Podcast Episode 37: Take A Tour Of Surgeons’ Hall Museum With Mr. Horror Musical
Actor Jesse Merlin plays a crazed surgeon in ‘Re-Animator The Musical’ and has a fascination with the medical arts
Friday, October 9, 2015
Episode 37: Mr. Horror Musical Takes You On A Tour Of Surgeons' Hall Museum
Jesse Merlin, AKA Mr. Horror Musical takes us on a tour of Surgeons' Hall Museum in Scotland.
WARNING: Explicit content and language.
How many of you ever snuck looks at medical books with explicit photos and illustrations of disease or deformities? It half grossed you out and half fascinated you. You didn’t want to look but you had to.
That’s at the root of horror too. You are seduced and reviled simultaneously by certain kinds of horror.
For the latest edition of the Cinema Junkie horror-themed October podcasts, I want to stray a little from movies to introduce you to two things. First to Jesse Merlin, aka Mr. Horror Musical, and to the Surgeons' Hall Museum in Edinburgh, Scotland. What do these two things have in common? Well, in 2012, Merlin, who played the character of Dr. Hill in Re-Animator the Musical, went with the cast and crew to Scotland to partake in the annual Festival Fringe. Being an ardent fan of "Re-Animator the Musical," I naturally followed them to Scotland. That’s when Merlin told me about the Surgeons' Hall Museum.
What do a re-animated deviant surgeon, cannibalistic serial killer and a Max Von Sydow-inspired Catholic priest all have in common? They are all characters in musical plays inspired by horror films, and they are all played by the classically trained opera singer Jesse Merlin.
Merlin looks like a caricature of a young and untanned George Hamilton, and has a bass-baritone voice perfect for Gilbert and Sullivan. Since that’s not what Hollywood’s looking for, Merlin had to scare up roles elsewhere.
"I have become Mr. Horror Musical lately with Dr. Hill in 'Re-Animator The Musical' and then I was Hannibal and a bunch of other roles in 'Silence! The Musical' here in L.A.," Merlin said.
He also played a comic version of Max Von Sydow’s Catholic priest in a Hollywood Fringe production called “Exorcistic: The Rock Musical Parody Experiment.” This is a guy who began singing opera professionally at 22. Merlin said his career has taken an ironic turn:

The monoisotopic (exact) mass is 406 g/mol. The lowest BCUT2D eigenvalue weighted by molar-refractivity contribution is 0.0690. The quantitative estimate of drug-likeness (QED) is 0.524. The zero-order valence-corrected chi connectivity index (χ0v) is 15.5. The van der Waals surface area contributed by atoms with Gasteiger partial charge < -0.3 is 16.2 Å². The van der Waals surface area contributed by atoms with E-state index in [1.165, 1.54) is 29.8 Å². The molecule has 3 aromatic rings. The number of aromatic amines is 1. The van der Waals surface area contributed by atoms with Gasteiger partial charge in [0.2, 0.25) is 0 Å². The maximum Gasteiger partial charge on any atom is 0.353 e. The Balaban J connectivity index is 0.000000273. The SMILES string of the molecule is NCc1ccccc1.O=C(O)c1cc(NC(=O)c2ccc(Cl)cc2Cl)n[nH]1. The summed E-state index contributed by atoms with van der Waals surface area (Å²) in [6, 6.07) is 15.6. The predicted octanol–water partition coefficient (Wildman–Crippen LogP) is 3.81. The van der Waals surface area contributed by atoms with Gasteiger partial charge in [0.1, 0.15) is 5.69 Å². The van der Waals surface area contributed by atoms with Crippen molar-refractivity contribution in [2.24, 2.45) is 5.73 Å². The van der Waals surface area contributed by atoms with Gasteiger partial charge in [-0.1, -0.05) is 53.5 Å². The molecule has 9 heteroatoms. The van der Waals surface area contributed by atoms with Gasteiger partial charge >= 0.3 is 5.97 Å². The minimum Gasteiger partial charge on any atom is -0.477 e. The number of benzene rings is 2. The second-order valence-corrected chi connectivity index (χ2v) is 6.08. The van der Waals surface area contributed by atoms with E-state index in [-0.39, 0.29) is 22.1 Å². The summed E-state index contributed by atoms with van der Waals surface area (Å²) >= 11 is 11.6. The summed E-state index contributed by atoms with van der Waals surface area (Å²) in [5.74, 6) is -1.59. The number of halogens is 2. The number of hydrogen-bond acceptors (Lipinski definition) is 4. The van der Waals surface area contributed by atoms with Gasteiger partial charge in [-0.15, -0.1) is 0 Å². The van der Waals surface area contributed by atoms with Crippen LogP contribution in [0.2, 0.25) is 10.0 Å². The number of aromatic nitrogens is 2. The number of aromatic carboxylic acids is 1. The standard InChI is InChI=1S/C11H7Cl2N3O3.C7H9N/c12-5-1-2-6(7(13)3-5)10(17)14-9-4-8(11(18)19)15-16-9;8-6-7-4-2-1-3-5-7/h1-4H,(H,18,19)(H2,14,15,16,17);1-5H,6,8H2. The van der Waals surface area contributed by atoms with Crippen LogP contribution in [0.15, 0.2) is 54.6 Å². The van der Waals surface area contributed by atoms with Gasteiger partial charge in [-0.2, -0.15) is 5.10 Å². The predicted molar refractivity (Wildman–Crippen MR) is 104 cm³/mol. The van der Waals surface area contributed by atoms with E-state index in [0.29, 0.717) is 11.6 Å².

"Because now that’s my selling point. Here I am, this highfalutin, snooty, ridiculous opera singer — that’s my background — having to wade into the entrails of a rock musical. And not just do hard rock and perform with a four-piece, really cooking rock band for the first time, but also lay down the beats and freestyle a little. I kind of thought about, what about opera — and particularly Gilbert and Sullivan, which is a big part of my background — leads me to horror? And I think it’s a grounding in over-the-top, archetypal stock characters — extreme characters. I think horror is a place where actors who are off-beat — who don’t look like a model, who don’t look like an obviously easily marketed character type, one who is a little average or unusual looking or has an unusual talent — will find a place in horror where no one else really has a place for you."
So that's Jesse Merlin, and he is the perfect person to lead me through the macabre and fascinating Surgeons' Hall Museum. So take a listen as we walk through room after room of medical surgery specimens and history.
If you want to see some photos of the museum, they do have a Facebook page.
Jesse Merlin can be seen later this month in the new film "Helen Keller Vs. Nightwolves," a horror film designed to be bad by the maestro of modern bad cinema, Ross Patterson. The film will be streaming live on Halloween on Dread Central, so check it out. Merlin also played Werewolf Hitler (you have to see it to understand) for Patterson in "FDR: American Badass." And keep alert for "Re-Animator The Musical," because it has a way of re-animating.
To view PDF documents, Download Acrobat Reader.
Please stay on topic and be as concise as possible. Leaving a comment means you agree to our Community Discussion Rules. We like civilized discourse. We don't like spam, lying, profanity, harassment or personal attacks.